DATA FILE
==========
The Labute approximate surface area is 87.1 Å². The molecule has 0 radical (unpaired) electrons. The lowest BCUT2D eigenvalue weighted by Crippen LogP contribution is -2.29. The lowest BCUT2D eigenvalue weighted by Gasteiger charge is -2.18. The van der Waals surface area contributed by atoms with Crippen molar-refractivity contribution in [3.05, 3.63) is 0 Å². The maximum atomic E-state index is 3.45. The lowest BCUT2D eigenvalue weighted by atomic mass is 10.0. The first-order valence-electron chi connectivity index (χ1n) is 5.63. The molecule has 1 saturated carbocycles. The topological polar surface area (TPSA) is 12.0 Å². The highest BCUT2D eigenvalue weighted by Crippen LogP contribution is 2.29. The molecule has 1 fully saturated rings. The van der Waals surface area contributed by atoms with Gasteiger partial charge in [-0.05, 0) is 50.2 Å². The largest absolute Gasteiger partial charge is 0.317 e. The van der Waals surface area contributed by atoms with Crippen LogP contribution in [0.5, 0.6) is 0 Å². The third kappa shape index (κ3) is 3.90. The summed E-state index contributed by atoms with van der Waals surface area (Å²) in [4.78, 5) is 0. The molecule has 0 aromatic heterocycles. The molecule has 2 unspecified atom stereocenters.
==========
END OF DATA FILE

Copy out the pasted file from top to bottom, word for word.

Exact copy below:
The Labute approximate surface area is 87.1 Å². The molecule has 0 radical (unpaired) electrons. The lowest BCUT2D eigenvalue weighted by Crippen LogP contribution is -2.29. The lowest BCUT2D eigenvalue weighted by Gasteiger charge is -2.18. The van der Waals surface area contributed by atoms with Crippen molar-refractivity contribution in [3.05, 3.63) is 0 Å². The maximum atomic E-state index is 3.45. The lowest BCUT2D eigenvalue weighted by atomic mass is 10.0. The first-order valence-electron chi connectivity index (χ1n) is 5.63. The molecule has 1 saturated carbocycles. The topological polar surface area (TPSA) is 12.0 Å². The highest BCUT2D eigenvalue weighted by Crippen LogP contribution is 2.29. The molecule has 1 fully saturated rings. The van der Waals surface area contributed by atoms with Gasteiger partial charge in [-0.05, 0) is 50.2 Å². The largest absolute Gasteiger partial charge is 0.317 e. The van der Waals surface area contributed by atoms with Crippen LogP contribution in [0.5, 0.6) is 0 Å². The third kappa shape index (κ3) is 3.90. The summed E-state index contributed by atoms with van der Waals surface area (Å²) in [4.78, 5) is 0. The molecule has 0 aromatic heterocycles. The molecule has 2 unspecified atom stereocenters.